Friday, August 21, 2009

Into the Wild(erness -- sort of)

Heading out for a week plus away from civilization. When I return, I'd like the U.S. health care system to be fully reformed (including an appropriate primary emphasis on health rather than health care), the economy to have recovered, the troops to have returned from Afganistan, the globe to have stopped warming, U.S. import of McEwan's Scotch Ale to have been restored, and my dog's tail to be wagging. I am optimistic about one of those desires. Cheers y'all.

Wednesday, August 12, 2009

The bed or the couch

The savvy parent gives a child a limited number of options that provide the illusion of power. "You can take your nap on the bed or on the couch". The kid happily chooses the more exciting option of taking a nap on the couch, forgetting for the moment that either way, he'll still be sleeping away his afternoon instead of playing outside in the back yard.

I feel a bit like that kid when looking at the current healthcare debate. It's become this polarized monster of a debate that wants to force us to either support it or oppose it with every ounce of fury (and even violence) that we can muster. Either you're an Obama-loving socialist democrat who will support anything Obama wants (regardless of how unrecognizably mutilated it's become along the way) or you're yelling "Keep your grubby hands off my healthcare! I'm an American and I like it just the way it is." The way the debate is presented by the media you're either in one camp or the other. You're with us or you're against us.

Like hell I am.

We're being fed a pile of (to use a FarScape-ism) dren. The "Obama" healthcare plan has no punch and would do little more than extend the current failed system to more people and plunge the nation further into debt (not that I think being in debt due to paying for healthcare is nearly as objectionable as being in debt due to war). At least in its early forms it was going to put some pressure on the big for-profit health insurance companies to actually get competitive and provide a quality product for a decent price (not that such improvements would address the underlying problems), but now that the plan has been castrated, it's just another expensive band-aid with an assortment of health insurance company logos blazoned across it.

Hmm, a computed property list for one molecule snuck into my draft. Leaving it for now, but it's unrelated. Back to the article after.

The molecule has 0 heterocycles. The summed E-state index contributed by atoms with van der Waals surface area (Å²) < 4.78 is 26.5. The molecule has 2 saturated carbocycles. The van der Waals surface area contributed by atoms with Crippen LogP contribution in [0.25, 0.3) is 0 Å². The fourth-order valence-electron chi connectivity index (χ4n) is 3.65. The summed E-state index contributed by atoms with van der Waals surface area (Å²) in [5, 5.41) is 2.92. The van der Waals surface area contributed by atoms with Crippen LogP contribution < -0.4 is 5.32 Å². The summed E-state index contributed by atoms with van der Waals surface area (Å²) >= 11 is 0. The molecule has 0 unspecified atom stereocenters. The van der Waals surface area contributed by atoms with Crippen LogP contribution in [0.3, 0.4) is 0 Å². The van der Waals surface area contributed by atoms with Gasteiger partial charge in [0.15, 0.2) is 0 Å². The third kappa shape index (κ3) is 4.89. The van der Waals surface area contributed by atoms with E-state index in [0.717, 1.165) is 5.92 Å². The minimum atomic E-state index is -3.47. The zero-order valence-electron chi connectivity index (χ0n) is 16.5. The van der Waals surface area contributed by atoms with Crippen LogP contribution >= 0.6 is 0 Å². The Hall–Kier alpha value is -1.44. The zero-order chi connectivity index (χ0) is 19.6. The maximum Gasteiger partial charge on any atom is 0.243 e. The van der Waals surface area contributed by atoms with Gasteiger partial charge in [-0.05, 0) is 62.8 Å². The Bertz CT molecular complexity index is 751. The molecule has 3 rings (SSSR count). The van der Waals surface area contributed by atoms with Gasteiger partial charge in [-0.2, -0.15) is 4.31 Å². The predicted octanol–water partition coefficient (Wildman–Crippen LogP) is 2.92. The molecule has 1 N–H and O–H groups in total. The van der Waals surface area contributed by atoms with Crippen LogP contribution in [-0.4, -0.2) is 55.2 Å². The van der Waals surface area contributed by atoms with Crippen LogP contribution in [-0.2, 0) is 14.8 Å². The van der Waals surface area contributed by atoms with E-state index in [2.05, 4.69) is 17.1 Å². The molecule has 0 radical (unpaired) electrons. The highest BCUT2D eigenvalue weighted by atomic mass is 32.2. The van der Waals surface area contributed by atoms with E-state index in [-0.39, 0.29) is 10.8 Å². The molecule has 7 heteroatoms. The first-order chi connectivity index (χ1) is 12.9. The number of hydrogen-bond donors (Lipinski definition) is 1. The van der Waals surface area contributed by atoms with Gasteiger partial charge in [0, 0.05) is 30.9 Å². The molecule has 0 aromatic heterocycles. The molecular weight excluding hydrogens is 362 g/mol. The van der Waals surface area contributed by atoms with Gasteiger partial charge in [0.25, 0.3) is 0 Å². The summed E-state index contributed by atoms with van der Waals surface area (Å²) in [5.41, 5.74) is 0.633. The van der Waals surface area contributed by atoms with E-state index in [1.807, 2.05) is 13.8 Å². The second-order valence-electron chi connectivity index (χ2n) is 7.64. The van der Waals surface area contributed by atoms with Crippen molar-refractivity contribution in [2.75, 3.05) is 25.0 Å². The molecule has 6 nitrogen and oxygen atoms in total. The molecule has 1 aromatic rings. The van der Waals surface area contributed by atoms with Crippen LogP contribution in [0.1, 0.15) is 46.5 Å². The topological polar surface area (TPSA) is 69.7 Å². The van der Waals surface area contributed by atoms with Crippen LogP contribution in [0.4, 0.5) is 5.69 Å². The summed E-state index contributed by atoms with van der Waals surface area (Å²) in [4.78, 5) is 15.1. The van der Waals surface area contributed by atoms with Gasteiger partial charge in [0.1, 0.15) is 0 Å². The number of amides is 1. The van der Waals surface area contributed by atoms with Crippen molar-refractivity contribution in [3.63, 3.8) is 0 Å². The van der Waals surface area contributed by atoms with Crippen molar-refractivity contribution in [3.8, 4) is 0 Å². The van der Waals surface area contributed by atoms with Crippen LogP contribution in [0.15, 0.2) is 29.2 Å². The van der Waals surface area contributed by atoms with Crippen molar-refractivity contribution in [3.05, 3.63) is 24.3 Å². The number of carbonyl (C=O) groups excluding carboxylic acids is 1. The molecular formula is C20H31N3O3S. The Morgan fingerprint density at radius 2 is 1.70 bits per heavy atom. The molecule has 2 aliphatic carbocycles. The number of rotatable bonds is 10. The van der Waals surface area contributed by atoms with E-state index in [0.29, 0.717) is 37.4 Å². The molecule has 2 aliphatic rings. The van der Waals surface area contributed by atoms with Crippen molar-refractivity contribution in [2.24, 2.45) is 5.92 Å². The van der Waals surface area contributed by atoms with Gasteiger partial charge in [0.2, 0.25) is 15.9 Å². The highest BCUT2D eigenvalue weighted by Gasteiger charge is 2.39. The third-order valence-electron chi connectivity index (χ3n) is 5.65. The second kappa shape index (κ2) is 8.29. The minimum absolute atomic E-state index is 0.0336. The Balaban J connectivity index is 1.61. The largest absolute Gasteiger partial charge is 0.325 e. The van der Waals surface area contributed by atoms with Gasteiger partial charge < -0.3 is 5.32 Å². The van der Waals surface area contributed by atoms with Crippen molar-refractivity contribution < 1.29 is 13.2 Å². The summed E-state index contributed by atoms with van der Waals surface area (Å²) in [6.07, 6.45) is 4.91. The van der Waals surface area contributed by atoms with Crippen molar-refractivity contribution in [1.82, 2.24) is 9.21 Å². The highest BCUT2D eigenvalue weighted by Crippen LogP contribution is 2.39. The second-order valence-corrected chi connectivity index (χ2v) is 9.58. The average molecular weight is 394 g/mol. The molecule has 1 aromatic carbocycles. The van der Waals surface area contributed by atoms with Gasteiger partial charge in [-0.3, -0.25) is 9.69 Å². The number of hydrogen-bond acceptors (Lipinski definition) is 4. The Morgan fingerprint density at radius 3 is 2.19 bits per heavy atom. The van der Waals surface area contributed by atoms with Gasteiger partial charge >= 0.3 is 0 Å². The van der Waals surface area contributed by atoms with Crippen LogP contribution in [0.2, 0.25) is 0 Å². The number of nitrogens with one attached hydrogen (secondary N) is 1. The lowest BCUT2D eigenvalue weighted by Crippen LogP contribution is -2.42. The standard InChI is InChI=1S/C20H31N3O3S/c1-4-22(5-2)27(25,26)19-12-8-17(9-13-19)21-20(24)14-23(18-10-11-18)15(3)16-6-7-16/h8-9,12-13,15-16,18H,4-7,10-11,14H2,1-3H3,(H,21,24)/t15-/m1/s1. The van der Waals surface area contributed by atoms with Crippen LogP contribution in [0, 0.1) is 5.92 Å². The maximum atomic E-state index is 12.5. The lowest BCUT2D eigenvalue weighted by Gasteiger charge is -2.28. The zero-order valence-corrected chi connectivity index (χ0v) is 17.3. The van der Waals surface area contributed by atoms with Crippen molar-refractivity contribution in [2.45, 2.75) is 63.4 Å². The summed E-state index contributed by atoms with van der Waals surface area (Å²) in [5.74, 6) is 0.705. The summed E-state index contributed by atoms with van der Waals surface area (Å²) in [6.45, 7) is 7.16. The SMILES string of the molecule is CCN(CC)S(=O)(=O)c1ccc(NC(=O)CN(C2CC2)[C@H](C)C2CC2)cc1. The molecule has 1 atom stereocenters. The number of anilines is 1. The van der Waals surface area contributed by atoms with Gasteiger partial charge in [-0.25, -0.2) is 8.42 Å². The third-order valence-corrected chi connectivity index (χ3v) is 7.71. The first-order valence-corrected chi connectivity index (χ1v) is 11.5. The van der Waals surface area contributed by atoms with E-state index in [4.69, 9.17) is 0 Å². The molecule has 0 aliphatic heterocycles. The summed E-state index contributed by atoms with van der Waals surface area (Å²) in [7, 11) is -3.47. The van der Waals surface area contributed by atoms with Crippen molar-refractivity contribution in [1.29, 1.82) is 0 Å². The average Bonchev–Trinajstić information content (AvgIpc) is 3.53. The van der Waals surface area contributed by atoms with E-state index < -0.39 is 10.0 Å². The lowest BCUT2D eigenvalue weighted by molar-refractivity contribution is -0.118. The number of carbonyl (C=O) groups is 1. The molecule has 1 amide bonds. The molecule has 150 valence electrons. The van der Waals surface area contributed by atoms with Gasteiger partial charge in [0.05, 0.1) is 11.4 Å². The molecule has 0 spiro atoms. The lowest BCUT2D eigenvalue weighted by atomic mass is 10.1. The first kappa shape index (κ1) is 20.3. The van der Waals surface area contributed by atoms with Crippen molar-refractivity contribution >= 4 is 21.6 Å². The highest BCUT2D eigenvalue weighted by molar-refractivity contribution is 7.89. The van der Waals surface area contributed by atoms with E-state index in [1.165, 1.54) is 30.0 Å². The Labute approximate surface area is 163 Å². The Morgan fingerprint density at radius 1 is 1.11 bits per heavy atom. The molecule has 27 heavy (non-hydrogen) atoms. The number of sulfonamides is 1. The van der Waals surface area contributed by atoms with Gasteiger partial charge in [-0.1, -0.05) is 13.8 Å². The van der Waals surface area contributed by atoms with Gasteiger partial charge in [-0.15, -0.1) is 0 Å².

And as for the current system? If you actually thinks that it's functioning well and should be left to continue serving us as is... well... you're probably not reading this blog.

So what else is there? Everyone rolls their eyes and takes a deep breath in anticipation of my long-winded sermon on the glories of government-run universal healthcare coverage. But wait, I'm NOT going to propose (yet again) that the government take over and institute a universal plan such as has been so successful in various European countries. Although I do think that such a plan is a feasible and potentially very successful option in some countries, I've given up on the idea that the US will ever achieve the degree of socialism necessary to make it fly. And I've (only very recently) begun to think that that's not such a bad thing, thanks primarily to an article from the September issue of The Atlantic. In it, the author, who is not a health professional, examines and discusses the underlying problems of the current US healthcare system more clearly and thoroughly than anyone I've previously encountered. He also proposes a solution that seems more reasonable and potentially compatible with the ideals and values of a large chunk of the population than any other that I've heard to date. I'd love to tell you all about it, but then that would spoil it, right?

So give it a read. It's well worth your time, could teach you something, might make you question previous positions, might confirm what you've known all along, and might even make you want to stomp your feet, shake your head, refuse to go to sleep on the couch or the bed, and run outside to play in the sunshine.

Tuesday, August 11, 2009

Congratulations George!

A fellow enthusiast of science fiction, healthcare reform, and libertarian left politics, philosopher and online friend George Berger has posted an account (in English) of his experiences with the all-too-disappointing Dutch healthcare system on a Dutch news site here. His piece is embedded in the 6th comment, so scroll down to read it. Although I probably won't be able to read a word of the debate that it sparks (likely to be in Dutch), I hope that it's a lively one. His story is also available on the University of Washington's Population Health Forum here.

Saturday, August 8, 2009